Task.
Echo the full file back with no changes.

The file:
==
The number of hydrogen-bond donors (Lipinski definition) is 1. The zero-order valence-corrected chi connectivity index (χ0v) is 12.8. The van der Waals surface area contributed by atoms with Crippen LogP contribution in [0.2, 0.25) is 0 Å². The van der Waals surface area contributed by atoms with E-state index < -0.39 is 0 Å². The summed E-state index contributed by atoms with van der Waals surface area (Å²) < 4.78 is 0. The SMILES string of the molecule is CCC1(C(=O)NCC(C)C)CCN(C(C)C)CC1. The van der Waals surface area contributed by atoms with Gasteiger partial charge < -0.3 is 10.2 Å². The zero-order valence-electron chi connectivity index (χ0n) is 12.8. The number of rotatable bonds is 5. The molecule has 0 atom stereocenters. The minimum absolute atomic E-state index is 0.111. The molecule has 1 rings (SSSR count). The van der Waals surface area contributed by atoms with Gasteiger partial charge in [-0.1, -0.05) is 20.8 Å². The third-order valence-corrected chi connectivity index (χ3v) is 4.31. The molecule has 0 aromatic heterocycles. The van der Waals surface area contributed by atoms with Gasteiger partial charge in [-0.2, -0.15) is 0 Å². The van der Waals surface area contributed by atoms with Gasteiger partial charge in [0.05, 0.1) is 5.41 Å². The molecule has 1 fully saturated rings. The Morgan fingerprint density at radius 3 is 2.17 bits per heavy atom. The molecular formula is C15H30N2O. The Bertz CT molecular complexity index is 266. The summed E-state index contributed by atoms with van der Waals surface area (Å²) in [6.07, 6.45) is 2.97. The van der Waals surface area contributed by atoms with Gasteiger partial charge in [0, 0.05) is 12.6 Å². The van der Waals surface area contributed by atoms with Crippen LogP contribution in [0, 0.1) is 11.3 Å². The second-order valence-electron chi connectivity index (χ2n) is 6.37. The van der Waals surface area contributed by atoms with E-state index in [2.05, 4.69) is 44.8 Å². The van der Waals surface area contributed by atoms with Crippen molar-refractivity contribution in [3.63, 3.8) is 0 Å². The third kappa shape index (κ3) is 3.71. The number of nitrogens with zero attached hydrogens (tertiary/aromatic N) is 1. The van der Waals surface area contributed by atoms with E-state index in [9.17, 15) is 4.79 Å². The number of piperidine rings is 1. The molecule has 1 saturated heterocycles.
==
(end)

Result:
The number of hydrogen-bond donors (Lipinski definition) is 1. The zero-order valence-corrected chi connectivity index (χ0v) is 12.8. The van der Waals surface area contributed by atoms with Crippen LogP contribution in [0.2, 0.25) is 0 Å². The van der Waals surface area contributed by atoms with E-state index < -0.39 is 0 Å². The summed E-state index contributed by atoms with van der Waals surface area (Å²) < 4.78 is 0. The SMILES string of the molecule is CCC1(C(=O)NCC(C)C)CCN(C(C)C)CC1. The van der Waals surface area contributed by atoms with Gasteiger partial charge < -0.3 is 10.2 Å². The zero-order valence-electron chi connectivity index (χ0n) is 12.8. The number of rotatable bonds is 5. The molecule has 0 atom stereocenters. The minimum absolute atomic E-state index is 0.111. The molecule has 1 rings (SSSR count). The van der Waals surface area contributed by atoms with Gasteiger partial charge in [-0.1, -0.05) is 20.8 Å². The third-order valence-corrected chi connectivity index (χ3v) is 4.31. The molecule has 0 aromatic heterocycles. The van der Waals surface area contributed by atoms with Gasteiger partial charge in [-0.2, -0.15) is 0 Å². The van der Waals surface area contributed by atoms with Gasteiger partial charge in [0.05, 0.1) is 5.41 Å². The molecule has 1 fully saturated rings. The Morgan fingerprint density at radius 3 is 2.17 bits per heavy atom. The molecular formula is C15H30N2O. The Bertz CT molecular complexity index is 266. The summed E-state index contributed by atoms with van der Waals surface area (Å²) in [6.07, 6.45) is 2.97. The van der Waals surface area contributed by atoms with Gasteiger partial charge in [0, 0.05) is 12.6 Å². The van der Waals surface area contributed by atoms with Crippen LogP contribution in [0, 0.1) is 11.3 Å². The second-order valence-electron chi connectivity index (χ2n) is 6.37. The van der Waals surface area contributed by atoms with E-state index in [2.05, 4.69) is 44.8 Å². The van der Waals surface area contributed by atoms with Crippen molar-refractivity contribution in [3.63, 3.8) is 0 Å². The third kappa shape index (κ3) is 3.71. The number of nitrogens with zero attached hydrogens (tertiary/aromatic N) is 1. The van der Waals surface area contributed by atoms with E-state index in [9.17, 15) is 4.79 Å². The number of piperidine rings is 1. The molecule has 1 saturated heterocycles.